Generally speaking, it is very difficult to get any type of student loans discharged in bankruptcy, which is unfortunate considering that millions of Americans are burdened by this kind of debt.
Borrowers who are overwhelmed by private student loan debt must prove that paying back the debt causes them an “undue hardship” in order for the loans to be forgiven in Chapter 7 bankruptcy.
Proving that student loans cause an undue hardship is not an easy task, but it is something that an experienced bankruptcy lawyer can help with.
It’s worth noting that borrowers who have private student loans from for-profit trade schools may be more likely to have their debts discharged after many for-profit schools have been accused of predatory lending practices.
However, even people who took out loans to finance their higher education at other types of schools may be eligible for bankruptcy forgiveness if they can meet the requirements.
Proving that student loan debt causes an undue hardship
Bankruptcy courts throughout the country use different standards when determining if student loans are causing an undue hardship to borrowers and should be discharged. Two of the most common standards are the Brunner test and the totality of the circumstances test.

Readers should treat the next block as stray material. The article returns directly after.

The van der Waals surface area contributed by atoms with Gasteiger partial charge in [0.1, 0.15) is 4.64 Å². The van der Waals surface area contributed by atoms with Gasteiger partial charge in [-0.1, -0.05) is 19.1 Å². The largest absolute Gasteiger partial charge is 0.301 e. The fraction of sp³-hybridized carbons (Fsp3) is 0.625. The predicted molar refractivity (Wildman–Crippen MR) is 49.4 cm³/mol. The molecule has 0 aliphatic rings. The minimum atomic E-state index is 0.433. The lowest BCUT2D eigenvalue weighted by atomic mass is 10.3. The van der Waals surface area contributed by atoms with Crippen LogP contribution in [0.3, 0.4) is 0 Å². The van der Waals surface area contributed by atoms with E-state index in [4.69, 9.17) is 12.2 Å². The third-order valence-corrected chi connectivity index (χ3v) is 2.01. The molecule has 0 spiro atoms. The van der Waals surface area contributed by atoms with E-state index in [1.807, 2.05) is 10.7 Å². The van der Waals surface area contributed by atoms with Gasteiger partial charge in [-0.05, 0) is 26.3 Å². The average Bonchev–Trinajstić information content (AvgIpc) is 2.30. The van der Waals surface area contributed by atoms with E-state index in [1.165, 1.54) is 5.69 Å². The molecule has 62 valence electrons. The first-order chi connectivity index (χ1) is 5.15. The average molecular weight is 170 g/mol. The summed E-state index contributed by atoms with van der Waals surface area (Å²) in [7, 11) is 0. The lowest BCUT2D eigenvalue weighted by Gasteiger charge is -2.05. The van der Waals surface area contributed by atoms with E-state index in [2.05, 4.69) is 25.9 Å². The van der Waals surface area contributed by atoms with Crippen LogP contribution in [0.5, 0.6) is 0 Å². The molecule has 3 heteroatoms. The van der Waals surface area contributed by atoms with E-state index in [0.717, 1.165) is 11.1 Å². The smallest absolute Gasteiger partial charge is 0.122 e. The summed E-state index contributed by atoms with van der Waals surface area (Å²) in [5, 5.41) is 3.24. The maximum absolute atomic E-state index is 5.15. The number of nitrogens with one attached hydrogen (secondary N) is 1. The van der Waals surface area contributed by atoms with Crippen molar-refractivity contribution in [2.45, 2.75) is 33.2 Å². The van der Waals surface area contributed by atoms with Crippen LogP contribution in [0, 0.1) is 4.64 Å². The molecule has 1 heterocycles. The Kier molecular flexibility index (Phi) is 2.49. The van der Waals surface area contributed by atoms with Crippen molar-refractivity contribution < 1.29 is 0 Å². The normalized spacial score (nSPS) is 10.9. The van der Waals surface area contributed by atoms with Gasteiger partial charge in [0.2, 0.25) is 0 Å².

The Brunner test, which is most commonly applied, requires borrowers to show that:
- they cannot maintain a “minimal” standard of living, based on current income and expenses, if they are forced to repay the loans;
- certain circumstances exist making it likely that this financial state will persist for a significant portion of the repayment period of the student loans; and
- they have made good faith efforts to repay the loans.
If the totality of the circumstances test is applied, the court looks at all relevant factors in the borrower’s case to determine whether repayment of the loans would be an undue hardship.
There are options even if the undue hardship test is not met
It’s important to remember that even if the bankruptcy court decides that your student loans are not dischargeable through Chapter 7 bankruptcy, you may still be eligible to have other debt discharged. Or, Chapter 13 bankruptcy may be a way to reduce your student loan payments.
Meet with a bankruptcy lawyer in your area to discuss your options for improving your financial situation.